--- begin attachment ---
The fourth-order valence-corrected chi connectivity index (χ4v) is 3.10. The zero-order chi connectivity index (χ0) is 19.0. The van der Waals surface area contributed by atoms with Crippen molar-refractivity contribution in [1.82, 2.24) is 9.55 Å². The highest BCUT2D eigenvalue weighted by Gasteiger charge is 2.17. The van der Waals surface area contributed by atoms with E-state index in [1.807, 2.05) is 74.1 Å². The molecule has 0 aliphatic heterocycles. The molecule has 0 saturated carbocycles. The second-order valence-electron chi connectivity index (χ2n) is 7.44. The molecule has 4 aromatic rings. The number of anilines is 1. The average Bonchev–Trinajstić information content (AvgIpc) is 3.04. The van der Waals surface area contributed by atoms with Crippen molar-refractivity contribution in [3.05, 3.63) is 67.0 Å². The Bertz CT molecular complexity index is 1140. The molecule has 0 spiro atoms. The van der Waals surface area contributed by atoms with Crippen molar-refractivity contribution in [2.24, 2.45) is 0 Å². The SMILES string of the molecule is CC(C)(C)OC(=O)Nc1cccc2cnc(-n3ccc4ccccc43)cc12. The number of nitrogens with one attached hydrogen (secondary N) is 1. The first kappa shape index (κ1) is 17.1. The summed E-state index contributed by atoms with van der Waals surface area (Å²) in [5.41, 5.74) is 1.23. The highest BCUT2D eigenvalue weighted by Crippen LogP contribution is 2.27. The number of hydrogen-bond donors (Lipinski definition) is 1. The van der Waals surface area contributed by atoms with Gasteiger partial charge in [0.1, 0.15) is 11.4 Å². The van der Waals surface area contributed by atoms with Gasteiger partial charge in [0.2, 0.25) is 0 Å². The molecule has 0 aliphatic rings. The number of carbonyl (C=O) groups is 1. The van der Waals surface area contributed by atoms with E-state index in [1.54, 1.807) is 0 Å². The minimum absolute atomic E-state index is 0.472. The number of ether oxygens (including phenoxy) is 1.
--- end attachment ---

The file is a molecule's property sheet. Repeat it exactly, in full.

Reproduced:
The fourth-order valence-corrected chi connectivity index (χ4v) is 3.10. The zero-order chi connectivity index (χ0) is 19.0. The van der Waals surface area contributed by atoms with Crippen molar-refractivity contribution in [1.82, 2.24) is 9.55 Å². The highest BCUT2D eigenvalue weighted by Gasteiger charge is 2.17. The van der Waals surface area contributed by atoms with E-state index in [1.807, 2.05) is 74.1 Å². The molecule has 0 aliphatic heterocycles. The molecule has 0 saturated carbocycles. The second-order valence-electron chi connectivity index (χ2n) is 7.44. The molecule has 4 aromatic rings. The number of anilines is 1. The average Bonchev–Trinajstić information content (AvgIpc) is 3.04. The van der Waals surface area contributed by atoms with Crippen molar-refractivity contribution in [3.05, 3.63) is 67.0 Å². The Bertz CT molecular complexity index is 1140. The molecule has 0 spiro atoms. The van der Waals surface area contributed by atoms with Crippen molar-refractivity contribution in [2.24, 2.45) is 0 Å². The SMILES string of the molecule is CC(C)(C)OC(=O)Nc1cccc2cnc(-n3ccc4ccccc43)cc12. The number of nitrogens with one attached hydrogen (secondary N) is 1. The first kappa shape index (κ1) is 17.1. The summed E-state index contributed by atoms with van der Waals surface area (Å²) in [5.41, 5.74) is 1.23. The highest BCUT2D eigenvalue weighted by Crippen LogP contribution is 2.27. The number of hydrogen-bond donors (Lipinski definition) is 1. The van der Waals surface area contributed by atoms with Gasteiger partial charge in [0.1, 0.15) is 11.4 Å². The van der Waals surface area contributed by atoms with Gasteiger partial charge in [0.2, 0.25) is 0 Å². The molecule has 0 aliphatic rings. The number of carbonyl (C=O) groups is 1. The van der Waals surface area contributed by atoms with E-state index in [1.54, 1.807) is 0 Å². The minimum absolute atomic E-state index is 0.472. The number of ether oxygens (including phenoxy) is 1.